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Ex-B.C. health minister says pot a promising substitute for opioid addiction

Former B.C. health minister Terry Lake wants more research on the effects of marijuana on opioid addiction done, saying it could play a role in lowering overdose rates.

Terry Lake pushes for more research on effects of cannabis on opioid addiction

Terry Lake, the former British Columbia health minister who oversaw the declaration of a public health emergency amid the deadly fentanyl crisis, is urging more research on the effects of cannabis on opioid addictions. (The Canadian Press/Chad Hipolito)

Terry Lake, the former B.C. health minister who oversaw the declaration of a public-health emergency amid the deadly fentanyl crisis, is urging more research on the effects of marijuana on opioid addictions.

Now a vice-president at a medical cannabis company, Lake said there is preliminary evidence that shows marijuana can help people with addictions reduce their use of hard drugs and ease the painful symptoms of withdrawal.

"I'm not saying it's the answer to the opioid crisis. I'm saying it's one of the options we should explore," said Lake, who chose not to run in last spring's provincial election.

"It's very promising and deserving of further research and there's no better place to do that than in British Columbia."

Lake, who was hired last August by Quebec-based Hydropothecary, will join a researcher, an activist and others for a discussion of pot as an opioid substitute at the Lift Cannabis Expo in Vancouver on Sunday.

'Intriguing' early studies

There have been "intriguing" early studies that have suggested cannabis might play a beneficial role in lowering the risk of overdose deaths, said M-J Milloy, a research scientist with the BC Centre on Substance Use.

A 2014 study in the peer-reviewed Journal of the American Medical Association Internal Medicine found that states with legal cannabis had an opioid death rate that was 25 per cent lower than states where pot was illegal.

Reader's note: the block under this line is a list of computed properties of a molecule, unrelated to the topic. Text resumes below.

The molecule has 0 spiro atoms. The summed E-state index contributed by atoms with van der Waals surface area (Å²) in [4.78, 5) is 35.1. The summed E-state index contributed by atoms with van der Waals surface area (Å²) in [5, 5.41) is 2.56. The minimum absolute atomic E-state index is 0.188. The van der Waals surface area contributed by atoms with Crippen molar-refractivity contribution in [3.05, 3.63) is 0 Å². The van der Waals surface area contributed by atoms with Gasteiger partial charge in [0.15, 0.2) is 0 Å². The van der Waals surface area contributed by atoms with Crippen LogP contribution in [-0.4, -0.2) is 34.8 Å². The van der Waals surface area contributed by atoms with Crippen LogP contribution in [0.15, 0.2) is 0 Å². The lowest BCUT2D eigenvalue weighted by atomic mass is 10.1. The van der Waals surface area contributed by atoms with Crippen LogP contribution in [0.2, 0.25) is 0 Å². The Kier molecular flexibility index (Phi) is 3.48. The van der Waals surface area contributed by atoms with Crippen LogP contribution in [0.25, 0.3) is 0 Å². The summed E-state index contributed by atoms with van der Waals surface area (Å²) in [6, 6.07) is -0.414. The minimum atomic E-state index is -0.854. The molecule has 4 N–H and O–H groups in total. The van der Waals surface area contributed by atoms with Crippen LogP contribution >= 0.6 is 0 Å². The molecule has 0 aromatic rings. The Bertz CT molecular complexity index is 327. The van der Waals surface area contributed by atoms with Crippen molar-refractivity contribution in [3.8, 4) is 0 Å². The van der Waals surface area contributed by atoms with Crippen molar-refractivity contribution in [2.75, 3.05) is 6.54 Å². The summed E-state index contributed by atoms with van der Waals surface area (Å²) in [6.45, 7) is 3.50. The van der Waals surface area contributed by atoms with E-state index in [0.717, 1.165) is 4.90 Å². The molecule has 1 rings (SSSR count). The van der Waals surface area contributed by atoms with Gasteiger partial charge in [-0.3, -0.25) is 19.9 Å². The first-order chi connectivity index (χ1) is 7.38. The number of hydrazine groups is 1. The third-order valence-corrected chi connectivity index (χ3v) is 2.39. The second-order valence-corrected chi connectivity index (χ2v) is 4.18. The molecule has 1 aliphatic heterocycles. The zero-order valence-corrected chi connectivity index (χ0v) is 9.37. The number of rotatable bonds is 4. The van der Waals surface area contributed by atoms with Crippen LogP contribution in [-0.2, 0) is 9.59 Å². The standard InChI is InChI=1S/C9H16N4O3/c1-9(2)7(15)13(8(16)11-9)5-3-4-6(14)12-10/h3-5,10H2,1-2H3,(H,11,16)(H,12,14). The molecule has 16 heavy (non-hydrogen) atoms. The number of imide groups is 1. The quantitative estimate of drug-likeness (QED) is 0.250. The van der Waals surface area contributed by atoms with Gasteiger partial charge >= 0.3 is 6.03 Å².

A Canadian paper, published last year in The International Journal of Drug Policy, surveyed 271 medical cannabis patients and found 63 per cent used pot as a substitute for prescription drugs and 30 per cent used it as a substitute for opiates.

More research on the effects of cannabis on opioid addictions is needed, says former B.C. health minister Terry Lake. (Darryl Dyck/Canadian Press)

Milloy conducted a study that showed marijuana may help wean people off crack cocaine. His team tracked 122 Vancouver-area crack users over a three-year period and found they reported using the harder drug less often when they opted to consume pot.

He said there's a need for more formal, controlled trials on the effect of cannabis on opioid use, and he and fellow scientists at the B.C. centre plan to undertake some of that work.

"We certainly have reports from people who are suffering from opioid use disorder that cannabis helps them mitigate the feelings of withdrawal," said Milloy, who will participate in the talk with Lake on Sunday.

"We also know that many people suffering from things like trauma and chronic pain, which are often the roots of opioid addiction, that they also report that cannabis is useful for them."

Some addictions specialists are skeptical of the idea, Lake noted, as they're concerned about simply substituting one drug for another. More study is needed, and Lake said he hopes Canada will become a hub for marijuana research after it legalizes pot.

Sarah Blyth with the High Hopes Foundation says some people have used marijuana have cut back on opioid use, though she said she doesn't have concrete numbers. (Tristan Le Rudulier)

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